The rest of this article is only available to active members of Questia

Sign up now for a free, 1-day trial and receive full access to:

  • Questia's entire collection
  • Automatic bibliography creation
  • More helpful research tools like notes, citations, and highlights
  • Ad-free environment

Already a member? Log in now.

Notes for this article

Add a new note
If you are trying to select text to create highlights or citations, remember that you must now click or tap on the first word, and then click or tap on the last word.
One moment ...
Default project is now your active project.
Project items

Items saved from this article

This article has been saved
Highlights (0)
Some of your highlights are legacy items.

Highlights saved before July 30, 2012 will not be displayed on their respective source pages.

You can easily re-create the highlights by opening the book page or article, selecting the text, and clicking “Highlight.”

Citations (0)
Some of your citations are legacy items.

Any citation created before July 30, 2012 will labeled as a “Cited page.” New citations will be saved as cited passages, pages or articles.

We also added the ability to view new citations from your projects or the book or article where you created them.

Notes (0)
Bookmarks (0)

You have no saved items from this article

Project items include:
  • Saved book/article
  • Highlights
  • Quotes/citations
  • Notes
  • Bookmarks
Notes
Cite this article

Cited article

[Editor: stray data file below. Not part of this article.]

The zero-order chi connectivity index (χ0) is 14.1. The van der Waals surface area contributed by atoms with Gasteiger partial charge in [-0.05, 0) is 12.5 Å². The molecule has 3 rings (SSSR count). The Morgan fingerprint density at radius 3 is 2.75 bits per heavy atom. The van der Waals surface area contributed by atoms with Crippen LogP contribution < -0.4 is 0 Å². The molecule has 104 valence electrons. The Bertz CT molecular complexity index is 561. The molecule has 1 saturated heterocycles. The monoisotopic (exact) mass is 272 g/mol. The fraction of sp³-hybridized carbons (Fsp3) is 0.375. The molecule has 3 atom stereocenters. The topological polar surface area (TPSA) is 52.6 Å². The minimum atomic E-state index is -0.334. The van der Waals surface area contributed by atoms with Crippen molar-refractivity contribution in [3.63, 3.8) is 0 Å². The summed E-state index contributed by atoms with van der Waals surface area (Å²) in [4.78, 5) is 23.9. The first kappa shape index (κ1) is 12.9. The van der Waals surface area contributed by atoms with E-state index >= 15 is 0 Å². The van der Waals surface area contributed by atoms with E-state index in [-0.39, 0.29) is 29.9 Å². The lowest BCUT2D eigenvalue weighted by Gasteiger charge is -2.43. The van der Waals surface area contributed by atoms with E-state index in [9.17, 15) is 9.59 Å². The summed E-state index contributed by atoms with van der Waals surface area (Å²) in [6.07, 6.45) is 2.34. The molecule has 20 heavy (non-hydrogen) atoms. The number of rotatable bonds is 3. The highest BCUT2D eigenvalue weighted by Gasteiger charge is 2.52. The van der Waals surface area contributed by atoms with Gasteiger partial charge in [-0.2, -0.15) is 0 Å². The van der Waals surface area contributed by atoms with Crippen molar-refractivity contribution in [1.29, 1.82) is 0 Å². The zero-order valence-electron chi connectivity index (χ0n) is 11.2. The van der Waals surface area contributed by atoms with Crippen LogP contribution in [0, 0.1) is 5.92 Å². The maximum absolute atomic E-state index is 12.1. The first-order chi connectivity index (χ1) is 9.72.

Style
Citations are available only to our active members.
Sign up now to cite pages or passages in MLA, APA and Chicago citation styles.

(Einhorn, 1992, p. 25)

(Einhorn 25)

1

1. Lois J. Einhorn, Abraham Lincoln, the Orator: Penetrating the Lincoln Legend (Westport, CT: Greenwood Press, 1992), 25, http://www.questia.com/read/27419298.

Cited article

Historical Perspectives on Operational Environment Research and Objective Determination in Air Campaign Planning
Settings

Settings

Typeface
Text size Smaller Larger Reset View mode
Search within

Search within this article

Look up

Look up a word

  • Dictionary
  • Thesaurus
Please submit a word or phrase above.
Print this page

Print this page

Why can't I print more than one page at a time?

Full screen

matching results for page

Cited passage

Style
Citations are available only to our active members.
Sign up now to cite pages or passages in MLA, APA and Chicago citation styles.

"Portraying himself as an honest, ordinary person helped Lincoln identify with his audiences." (Einhorn, 1992, p. 25).

"Portraying himself as an honest, ordinary person helped Lincoln identify with his audiences." (Einhorn 25)

"Portraying himself as an honest, ordinary person helped Lincoln identify with his audiences."1

1. Lois J. Einhorn, Abraham Lincoln, the Orator: Penetrating the Lincoln Legend (Westport, CT: Greenwood Press, 1992), 25, http://www.questia.com/read/27419298.

Cited passage

Welcome to the new Questia Reader

The Questia Reader has been updated to provide you with an even better online reading experience.  It is now 100% Responsive, which means you can read our books and articles on any sized device you wish.  All of your favorite tools like notes, highlights, and citations are still here, but the way you select text has been updated to be easier to use, especially on touchscreen devices.  Here's how:

1. Click or tap the first word you want to select.
2. Click or tap the last word you want to select.

OK, got it!

Thanks for trying Questia!

Please continue trying out our research tools, but please note, full functionality is available only to our active members.

Your work will be lost once you leave this Web page.

For full access in an ad-free environment, sign up now for a FREE, 1-day trial.

Already a member? Log in now.